The city of Cascade Locks is hosting a town hall meeting Thursday, facilitated by a neutral party, to hear questions and comments from the public regarding Nestlé’s proposed water bottling plant.
The meeting will be at 6:30 p.m. at the gym of City Hall at 140 SE WaNaPa St. in Cascade Locks.
Nestlé’s proposed plant would bottle 100 million gallons of spring water annually from Oxbow Springs, east of Cascade Locks, and sell it around the Northwest.
To make the deal possible, Cascade Locks and the Oregon Department of Fish and Wildlife filed a cross water rights transfer with the Oregon Water Resources Department in mid-April. If approved and finalized by the department, the city would transfer 0.5 cubic feet per second (cfs) — 225 gallons per minute — of its municipal ground water right in exchange for 0.5 cfs of ODFW’s water right to Oxbow Spring, located near Oxbow Hatchery on the east side of Cascade Locks.
The city would then sell the spring water to Nestlé for bottling in its bottling facility.
For the town hall discussion, Barbara Briggs will be the facilitator. Briggs, a longtime Hood River business consultant and former Hood River County commissioner, will lead the public comment portion of the evening.
“This is a listening session for the (City) Council and Port Commission to hear what the concerns are,” said Gordon Zimmerman, Cascade Locks City Administrator. “There will be other town halls as we try to answer those concerns.”
The cross water rights transfer and proposed plant have drawn concerns from environmental groups across Oregon. Members of local environmental groups, including the “No Nestlé in Cascades Locks” coalition and the Local Water Alliance, are planning to attend the Thursday meeting, according to their public Facebook pages.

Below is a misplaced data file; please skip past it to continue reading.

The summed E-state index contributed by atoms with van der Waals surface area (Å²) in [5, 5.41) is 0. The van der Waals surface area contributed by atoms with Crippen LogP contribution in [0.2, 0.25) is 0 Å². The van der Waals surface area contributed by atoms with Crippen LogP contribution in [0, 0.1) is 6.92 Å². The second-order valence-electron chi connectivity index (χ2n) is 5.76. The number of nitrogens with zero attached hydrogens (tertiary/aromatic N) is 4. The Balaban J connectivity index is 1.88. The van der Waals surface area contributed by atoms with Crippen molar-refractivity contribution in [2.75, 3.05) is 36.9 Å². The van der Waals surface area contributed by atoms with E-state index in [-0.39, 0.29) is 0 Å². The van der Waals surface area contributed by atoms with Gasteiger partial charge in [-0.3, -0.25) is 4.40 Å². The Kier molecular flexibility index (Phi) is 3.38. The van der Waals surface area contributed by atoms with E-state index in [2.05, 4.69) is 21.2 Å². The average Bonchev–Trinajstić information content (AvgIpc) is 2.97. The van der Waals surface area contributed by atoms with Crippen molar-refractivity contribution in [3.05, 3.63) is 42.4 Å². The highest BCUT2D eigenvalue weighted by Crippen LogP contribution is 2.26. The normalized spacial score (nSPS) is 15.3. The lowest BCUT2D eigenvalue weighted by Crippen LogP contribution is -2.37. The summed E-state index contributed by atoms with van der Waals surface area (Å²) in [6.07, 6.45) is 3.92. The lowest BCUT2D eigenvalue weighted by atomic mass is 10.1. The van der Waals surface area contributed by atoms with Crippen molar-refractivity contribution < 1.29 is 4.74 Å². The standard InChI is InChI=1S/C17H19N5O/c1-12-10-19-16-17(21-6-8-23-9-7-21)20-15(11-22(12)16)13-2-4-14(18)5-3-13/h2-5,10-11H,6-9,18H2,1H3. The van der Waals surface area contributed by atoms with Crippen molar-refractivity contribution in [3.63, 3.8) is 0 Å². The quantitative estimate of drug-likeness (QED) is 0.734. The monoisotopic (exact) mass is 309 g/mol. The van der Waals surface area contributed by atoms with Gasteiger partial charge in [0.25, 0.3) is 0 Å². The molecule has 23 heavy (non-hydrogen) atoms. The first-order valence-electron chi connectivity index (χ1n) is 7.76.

The groups have argued that state water resources should not be sold into corporate ownership, and that the plant could increase truck traffic and pollution from discarded plastic bottles in Cascade Locks.
The first item of discussion Thursday will be the city’s current Water System Improvement Project. Zimmerman said the project involves building a new water storage reservoir on Moody Street and installing a main 12-inch water passage throughout downtown and down a portion of Forest Lane.
“We will also put in a 12-inch main into the industrial park for future growth there,” said Zimmerman.
The industrial park is where Nestlé hopes to set up shop.
After reviewing the water project, Zimmerman will give a presentation about the City’s status regarding the Nestlé project, and lay out “what we know at this point.”
Briggs will then open the floor for questions. Attendees will be encouraged to write down their questions and post them on a series of posters about the different topics.
For years, City and Port leaders in Cascade Locks have attempted bring the Nestlé plant to town in order to boost the local economy with a fresh source of jobs and tax income. Nestlé has said that the deal would create up to 50 jobs, and boost the city’s total tax revenue by 67 percent. The city’s unemployment rate is nearly 19 percent.